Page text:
14 Reasons Why Being Selfish Is (Sometimes) A Good, Not Bad Thing

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Merriam-Webster defines the word selfish as follows:

Concerned excessively or exclusively with oneself: seeking or concentrating on one’s own advantage, pleasure, or well-being without regard for others.

Sounds bad, doesn’t it?

Not something you’d want to aspire to…

There are two parts of the definition that make the idea of “good” selfishness a hard pill to swallow.

Firstly, the word “excessively” which describes a person who only and always thinks of themselves.

Secondly, the phrase “without regard for others” which describes a person who doesn’t care how their actions impact the people around them.

If we remove those parts, we have a possible definition of “good” selfishness:

Concerned exclusively with oneself: seeking or concentrating on one’s own advantage, pleasure, or well-being.

That’s a bit better, isn’t it?

Perhaps selfish is not even the right word. Maybe self-serving or self-indulgent or self-centered are better options.

But as with selfish, these words get a bad rap in today’s society.

Let’s talk about why they shouldn’t.

Here are 14 reasons why being selfish is good – within reason, of course.

1. You can’t pour from an empty cup.

It’s a common saying used to promote self-care, but it really is true.

If you are physically, mentally, and emotionally drained, how do you expect to be of any service to others?

You can try to help others and work yourself into the ground, but the value of your input diminishes along with your personal well-being.

In other words, if you’re not looking after yourself, you can’t look after others.

So selfishness – the good kind – is necessary in order to make a positive contribution to society and the lives of the people around you.

2. You avoid resentment.

How do you feel after you have given your all for somebody else?

That will partly depend on how thankful they are and if they ever return the favor.

But it also depends on whether you make self-care a priority.

If you have gone above and beyond in order to help someone, but you feel run into the ground as a result, you’ll likely be filled with resentment.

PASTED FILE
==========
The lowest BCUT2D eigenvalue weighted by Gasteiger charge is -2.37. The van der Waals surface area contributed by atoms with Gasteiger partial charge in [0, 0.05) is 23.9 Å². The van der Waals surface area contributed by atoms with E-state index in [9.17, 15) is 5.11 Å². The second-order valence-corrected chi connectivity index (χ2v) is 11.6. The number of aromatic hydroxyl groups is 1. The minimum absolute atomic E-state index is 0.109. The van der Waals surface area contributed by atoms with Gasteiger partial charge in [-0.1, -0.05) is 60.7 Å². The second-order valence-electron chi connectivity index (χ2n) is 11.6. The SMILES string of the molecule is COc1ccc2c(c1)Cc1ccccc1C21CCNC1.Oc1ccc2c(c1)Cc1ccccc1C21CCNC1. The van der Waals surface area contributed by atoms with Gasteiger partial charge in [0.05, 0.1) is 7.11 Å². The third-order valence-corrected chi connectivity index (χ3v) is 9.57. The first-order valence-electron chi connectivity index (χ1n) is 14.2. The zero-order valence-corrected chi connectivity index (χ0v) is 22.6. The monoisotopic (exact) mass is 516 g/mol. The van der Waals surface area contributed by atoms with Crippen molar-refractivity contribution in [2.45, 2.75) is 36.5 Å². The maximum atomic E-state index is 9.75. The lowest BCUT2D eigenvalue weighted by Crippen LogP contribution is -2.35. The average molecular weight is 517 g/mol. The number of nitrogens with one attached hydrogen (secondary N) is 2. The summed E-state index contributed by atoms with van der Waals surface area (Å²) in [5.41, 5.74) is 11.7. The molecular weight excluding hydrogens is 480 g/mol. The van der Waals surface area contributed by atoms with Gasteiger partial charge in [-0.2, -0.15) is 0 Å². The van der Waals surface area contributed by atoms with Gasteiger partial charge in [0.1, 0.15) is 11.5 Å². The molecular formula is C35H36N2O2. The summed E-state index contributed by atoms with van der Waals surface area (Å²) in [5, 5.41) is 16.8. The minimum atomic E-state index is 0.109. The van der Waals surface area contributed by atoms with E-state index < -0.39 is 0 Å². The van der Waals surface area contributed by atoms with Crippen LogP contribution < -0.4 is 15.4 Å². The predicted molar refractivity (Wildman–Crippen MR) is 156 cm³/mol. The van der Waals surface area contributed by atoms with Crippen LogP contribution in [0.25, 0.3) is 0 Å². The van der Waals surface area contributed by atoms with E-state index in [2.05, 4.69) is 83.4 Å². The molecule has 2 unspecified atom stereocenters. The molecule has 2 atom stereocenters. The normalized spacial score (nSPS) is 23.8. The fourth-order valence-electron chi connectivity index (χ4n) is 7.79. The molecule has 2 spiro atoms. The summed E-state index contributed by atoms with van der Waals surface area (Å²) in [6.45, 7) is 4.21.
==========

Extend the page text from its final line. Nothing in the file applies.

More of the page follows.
If, on the other hand, you set reasonable limits on the amount you are able to give, you will hold on to the warm feeling that comes from being of services to others.

Some self-sacrifice is often a good thing. Just don’t take it to extremes.

3. You’ll have time to work on your physical and mental health.

You know what it’s like when you’re run ragged trying to take care of everyone else… you let your own care suffer.

You eat more junk food, you exercise less, and you don’t check in with how YOU are feeling.

As soon as you start to be a little bit more selfish, you create time and space to work on your health.

You can make nutritious home-cooked meals.

You can follow an exercise regime or play sports you enjoy.

And you can do things that nourish your mind.

4. You can develop your skills.

It can take a long time to become good at something. It takes practice and perseverance.

If you are forever giving up your time to other people and causes, you won’t have time to develop the skills that matter to you.

You won’t be able to learn new things or improve the ways in which you do certain tasks.

You will struggle to excel at something if you aren’t able to dedicate some time to practicing it.

So selfishness is necessary for self-improvement.

5. You can follow your goals.

As with skills, goals do not achieve themselves. They require grit and determination… and time.

You can’t expect to make progress toward your goals if you are too busy serving the needs of other people.